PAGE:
An explorative study of the experiences of social workers in providing therapeutic services to children in child and youth care centres in KwaZulu-Natal, South Africa.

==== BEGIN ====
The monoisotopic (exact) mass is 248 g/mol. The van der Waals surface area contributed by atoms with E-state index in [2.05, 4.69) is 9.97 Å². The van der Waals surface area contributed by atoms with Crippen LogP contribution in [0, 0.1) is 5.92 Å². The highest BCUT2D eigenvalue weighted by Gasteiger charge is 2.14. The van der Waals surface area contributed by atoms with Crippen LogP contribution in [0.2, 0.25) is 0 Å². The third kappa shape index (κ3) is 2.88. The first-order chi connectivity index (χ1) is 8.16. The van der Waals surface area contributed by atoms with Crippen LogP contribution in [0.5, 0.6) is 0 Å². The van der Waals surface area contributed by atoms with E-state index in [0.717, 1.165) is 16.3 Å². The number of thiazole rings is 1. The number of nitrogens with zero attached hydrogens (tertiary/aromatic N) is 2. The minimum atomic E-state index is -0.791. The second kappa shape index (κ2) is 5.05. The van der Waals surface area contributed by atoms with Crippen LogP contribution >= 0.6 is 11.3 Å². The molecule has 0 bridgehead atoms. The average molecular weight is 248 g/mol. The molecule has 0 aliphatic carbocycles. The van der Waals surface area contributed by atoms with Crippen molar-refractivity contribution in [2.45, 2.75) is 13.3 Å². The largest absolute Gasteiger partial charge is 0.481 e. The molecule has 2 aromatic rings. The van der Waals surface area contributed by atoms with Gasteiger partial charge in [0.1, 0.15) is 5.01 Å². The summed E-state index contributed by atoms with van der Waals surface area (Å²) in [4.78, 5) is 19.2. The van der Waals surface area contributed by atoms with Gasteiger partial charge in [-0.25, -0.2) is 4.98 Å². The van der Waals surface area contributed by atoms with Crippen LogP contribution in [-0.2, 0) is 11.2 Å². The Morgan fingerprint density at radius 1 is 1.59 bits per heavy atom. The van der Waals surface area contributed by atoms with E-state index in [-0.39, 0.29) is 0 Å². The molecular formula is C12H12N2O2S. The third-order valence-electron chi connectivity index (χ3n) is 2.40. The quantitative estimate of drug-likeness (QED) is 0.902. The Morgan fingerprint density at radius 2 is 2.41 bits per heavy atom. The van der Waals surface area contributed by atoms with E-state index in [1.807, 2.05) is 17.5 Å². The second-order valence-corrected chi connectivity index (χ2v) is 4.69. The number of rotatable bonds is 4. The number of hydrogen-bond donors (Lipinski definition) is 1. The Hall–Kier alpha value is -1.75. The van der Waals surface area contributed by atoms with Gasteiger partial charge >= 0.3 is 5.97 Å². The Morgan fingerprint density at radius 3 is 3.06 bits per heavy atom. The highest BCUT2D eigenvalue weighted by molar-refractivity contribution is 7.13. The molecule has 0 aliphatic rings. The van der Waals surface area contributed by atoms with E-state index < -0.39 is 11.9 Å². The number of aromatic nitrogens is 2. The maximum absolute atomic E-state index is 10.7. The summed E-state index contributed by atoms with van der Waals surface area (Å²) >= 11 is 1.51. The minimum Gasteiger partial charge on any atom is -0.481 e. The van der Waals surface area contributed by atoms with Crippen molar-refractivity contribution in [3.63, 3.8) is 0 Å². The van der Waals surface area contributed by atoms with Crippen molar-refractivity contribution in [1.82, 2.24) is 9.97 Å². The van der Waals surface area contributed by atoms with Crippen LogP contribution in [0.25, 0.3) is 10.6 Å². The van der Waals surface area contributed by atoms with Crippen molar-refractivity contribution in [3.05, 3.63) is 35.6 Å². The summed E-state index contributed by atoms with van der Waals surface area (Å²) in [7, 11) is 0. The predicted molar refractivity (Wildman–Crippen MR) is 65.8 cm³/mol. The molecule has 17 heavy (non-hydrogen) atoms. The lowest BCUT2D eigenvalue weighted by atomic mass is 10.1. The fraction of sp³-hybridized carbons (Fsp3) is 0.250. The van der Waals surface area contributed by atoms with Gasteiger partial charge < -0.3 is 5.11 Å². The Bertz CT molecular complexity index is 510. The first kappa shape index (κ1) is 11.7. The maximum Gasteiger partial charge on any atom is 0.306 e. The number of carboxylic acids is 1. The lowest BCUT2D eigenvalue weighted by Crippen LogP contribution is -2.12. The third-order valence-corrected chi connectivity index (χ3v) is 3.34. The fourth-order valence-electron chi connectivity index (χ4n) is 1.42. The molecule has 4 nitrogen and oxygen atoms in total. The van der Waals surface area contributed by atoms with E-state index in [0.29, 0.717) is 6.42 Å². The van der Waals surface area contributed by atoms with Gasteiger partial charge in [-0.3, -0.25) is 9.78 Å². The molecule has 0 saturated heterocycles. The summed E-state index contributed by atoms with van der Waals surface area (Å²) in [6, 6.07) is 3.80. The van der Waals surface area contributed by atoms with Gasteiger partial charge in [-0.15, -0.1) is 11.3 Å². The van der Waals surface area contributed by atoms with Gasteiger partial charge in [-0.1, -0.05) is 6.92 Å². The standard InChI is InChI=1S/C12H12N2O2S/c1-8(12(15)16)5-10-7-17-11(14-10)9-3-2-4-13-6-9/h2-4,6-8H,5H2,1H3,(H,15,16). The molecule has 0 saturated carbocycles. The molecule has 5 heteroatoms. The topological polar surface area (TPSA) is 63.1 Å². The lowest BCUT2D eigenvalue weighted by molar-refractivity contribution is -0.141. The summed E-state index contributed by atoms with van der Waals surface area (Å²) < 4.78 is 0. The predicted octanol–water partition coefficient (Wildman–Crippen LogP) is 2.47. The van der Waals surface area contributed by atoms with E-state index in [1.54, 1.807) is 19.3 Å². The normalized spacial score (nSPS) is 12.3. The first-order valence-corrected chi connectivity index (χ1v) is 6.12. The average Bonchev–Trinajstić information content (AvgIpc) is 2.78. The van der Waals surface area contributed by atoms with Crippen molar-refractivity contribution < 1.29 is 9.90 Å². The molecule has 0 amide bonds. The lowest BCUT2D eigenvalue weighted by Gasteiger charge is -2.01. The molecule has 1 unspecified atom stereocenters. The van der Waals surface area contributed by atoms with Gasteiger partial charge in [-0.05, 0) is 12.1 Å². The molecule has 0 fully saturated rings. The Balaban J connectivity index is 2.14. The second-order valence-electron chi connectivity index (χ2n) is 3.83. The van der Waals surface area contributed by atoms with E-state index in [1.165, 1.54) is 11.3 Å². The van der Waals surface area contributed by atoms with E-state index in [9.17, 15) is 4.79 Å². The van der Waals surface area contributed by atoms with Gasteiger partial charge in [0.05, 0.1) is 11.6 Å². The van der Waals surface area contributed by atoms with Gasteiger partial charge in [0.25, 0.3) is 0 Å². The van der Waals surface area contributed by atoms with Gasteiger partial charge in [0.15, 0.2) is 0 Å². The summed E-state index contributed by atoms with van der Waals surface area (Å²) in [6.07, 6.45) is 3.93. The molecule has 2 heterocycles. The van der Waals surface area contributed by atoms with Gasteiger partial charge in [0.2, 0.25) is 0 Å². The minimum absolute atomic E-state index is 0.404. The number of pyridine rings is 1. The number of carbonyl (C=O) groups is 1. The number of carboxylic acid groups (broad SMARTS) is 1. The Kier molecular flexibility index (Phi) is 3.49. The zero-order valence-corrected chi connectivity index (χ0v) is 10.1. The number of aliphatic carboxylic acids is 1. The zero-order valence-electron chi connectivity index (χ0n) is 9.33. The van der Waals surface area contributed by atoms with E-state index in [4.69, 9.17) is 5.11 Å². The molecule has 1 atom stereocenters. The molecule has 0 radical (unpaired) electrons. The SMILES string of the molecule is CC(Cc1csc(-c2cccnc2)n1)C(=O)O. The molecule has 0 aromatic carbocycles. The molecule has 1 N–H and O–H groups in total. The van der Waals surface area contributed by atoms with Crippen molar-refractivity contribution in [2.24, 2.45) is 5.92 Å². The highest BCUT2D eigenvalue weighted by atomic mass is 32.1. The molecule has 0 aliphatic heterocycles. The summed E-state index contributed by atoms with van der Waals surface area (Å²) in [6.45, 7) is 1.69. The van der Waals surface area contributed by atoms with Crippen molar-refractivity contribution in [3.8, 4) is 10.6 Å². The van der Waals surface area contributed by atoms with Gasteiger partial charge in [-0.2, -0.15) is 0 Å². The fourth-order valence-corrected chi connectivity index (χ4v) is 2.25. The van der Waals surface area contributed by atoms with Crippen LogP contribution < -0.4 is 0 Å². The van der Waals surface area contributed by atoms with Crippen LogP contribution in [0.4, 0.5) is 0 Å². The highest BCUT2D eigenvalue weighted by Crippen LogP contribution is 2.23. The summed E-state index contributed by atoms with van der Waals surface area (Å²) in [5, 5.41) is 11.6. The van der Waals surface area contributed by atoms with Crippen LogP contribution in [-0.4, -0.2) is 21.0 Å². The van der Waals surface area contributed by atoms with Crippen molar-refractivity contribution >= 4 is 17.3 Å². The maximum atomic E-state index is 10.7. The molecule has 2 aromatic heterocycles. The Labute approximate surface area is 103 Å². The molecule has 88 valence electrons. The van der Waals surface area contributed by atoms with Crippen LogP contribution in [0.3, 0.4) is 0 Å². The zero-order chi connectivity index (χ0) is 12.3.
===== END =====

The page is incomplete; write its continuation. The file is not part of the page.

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Child and youth care centres (CYCCs) should be applauded for accommodating and providing services for vulnerable children who need care and protection in South Africa. The residential and statutory social workers work together in providing services to restore the well-being of the children placed in CYCCs as mandated by the Children’s Act (Children’s Act, 2005). Section 155 and 158 of the Act orders the investigation of the circumstances of children and their placement into CYCCs, whilst section 156 and 159 of the Act mandates the social workers to supervise and offer reunification services to these children (Children’s Act, 2005). Residential social workers work to restore the well-being of the children placed under their care in child and youth care centres through providing counselling, therapy and facilitating different programmes. It is therefore important to acknowledge the importance of the provision of therapeutic services by these social workers. This qualitative study explored the experiences of social workers in providing therapeutic services to vulnerable children who are placed in CYCCs. The sample consisted of 15 participants and semi-structured interviews were used to collect data. The social support and general systems theory were the two theoretical approaches that informed this study, whilst social constructivism was the key conceptual framework. Four key themes distilled from the interviews with each group of social workers. The results revealed that statutory and residential social workers were not cooperating with each other in the provision of services. The statutory social workers failed to provide adequate assessment, supervision and reunification services due to lack of skills, high caseloads, lack of resources and resistance in communities. Residential social workers found behavioural and sexual abuse cases difficult to address due to lack of skills. This study concluded that the Department of social development should provide capacity building for social workers to improve their skills, resources and establish strong supervisory and monitoring strategies to improve cooperation between the social workers. The Department of social development should also review the preventative strategies imbedded in the Integrated services delivery model (ISDM).